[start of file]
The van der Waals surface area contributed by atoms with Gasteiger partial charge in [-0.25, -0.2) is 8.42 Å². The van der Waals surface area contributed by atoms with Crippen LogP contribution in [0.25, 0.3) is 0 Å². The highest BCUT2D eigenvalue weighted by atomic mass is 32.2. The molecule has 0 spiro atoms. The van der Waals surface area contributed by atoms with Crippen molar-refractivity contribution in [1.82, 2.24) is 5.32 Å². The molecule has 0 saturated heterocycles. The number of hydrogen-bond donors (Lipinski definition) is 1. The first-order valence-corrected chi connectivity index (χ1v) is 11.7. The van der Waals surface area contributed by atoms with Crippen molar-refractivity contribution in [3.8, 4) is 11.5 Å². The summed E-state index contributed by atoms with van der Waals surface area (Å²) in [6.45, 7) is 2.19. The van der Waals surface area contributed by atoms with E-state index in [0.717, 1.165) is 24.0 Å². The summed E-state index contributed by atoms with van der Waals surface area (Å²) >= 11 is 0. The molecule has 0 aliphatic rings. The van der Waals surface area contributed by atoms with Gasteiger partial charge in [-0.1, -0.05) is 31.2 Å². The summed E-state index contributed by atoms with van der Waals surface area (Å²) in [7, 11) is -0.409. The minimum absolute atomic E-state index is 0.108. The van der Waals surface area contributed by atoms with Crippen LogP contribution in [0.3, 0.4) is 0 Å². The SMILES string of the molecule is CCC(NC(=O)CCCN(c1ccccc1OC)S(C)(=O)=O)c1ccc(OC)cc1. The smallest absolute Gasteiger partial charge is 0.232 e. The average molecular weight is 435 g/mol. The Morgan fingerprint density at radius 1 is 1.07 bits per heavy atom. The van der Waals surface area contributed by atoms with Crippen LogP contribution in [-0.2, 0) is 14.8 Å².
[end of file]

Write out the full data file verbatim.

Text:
The van der Waals surface area contributed by atoms with Gasteiger partial charge in [-0.25, -0.2) is 8.42 Å². The van der Waals surface area contributed by atoms with Crippen LogP contribution in [0.25, 0.3) is 0 Å². The highest BCUT2D eigenvalue weighted by atomic mass is 32.2. The molecule has 0 spiro atoms. The van der Waals surface area contributed by atoms with Crippen molar-refractivity contribution in [1.82, 2.24) is 5.32 Å². The molecule has 0 saturated heterocycles. The number of hydrogen-bond donors (Lipinski definition) is 1. The first-order valence-corrected chi connectivity index (χ1v) is 11.7. The van der Waals surface area contributed by atoms with Crippen molar-refractivity contribution in [3.8, 4) is 11.5 Å². The summed E-state index contributed by atoms with van der Waals surface area (Å²) in [6.45, 7) is 2.19. The van der Waals surface area contributed by atoms with E-state index in [0.717, 1.165) is 24.0 Å². The summed E-state index contributed by atoms with van der Waals surface area (Å²) >= 11 is 0. The molecule has 0 aliphatic rings. The van der Waals surface area contributed by atoms with Gasteiger partial charge in [-0.1, -0.05) is 31.2 Å². The summed E-state index contributed by atoms with van der Waals surface area (Å²) in [7, 11) is -0.409. The minimum absolute atomic E-state index is 0.108. The van der Waals surface area contributed by atoms with Crippen LogP contribution in [0.3, 0.4) is 0 Å². The SMILES string of the molecule is CCC(NC(=O)CCCN(c1ccccc1OC)S(C)(=O)=O)c1ccc(OC)cc1. The smallest absolute Gasteiger partial charge is 0.232 e. The average molecular weight is 435 g/mol. The Morgan fingerprint density at radius 1 is 1.07 bits per heavy atom. The van der Waals surface area contributed by atoms with Crippen LogP contribution in [-0.2, 0) is 14.8 Å².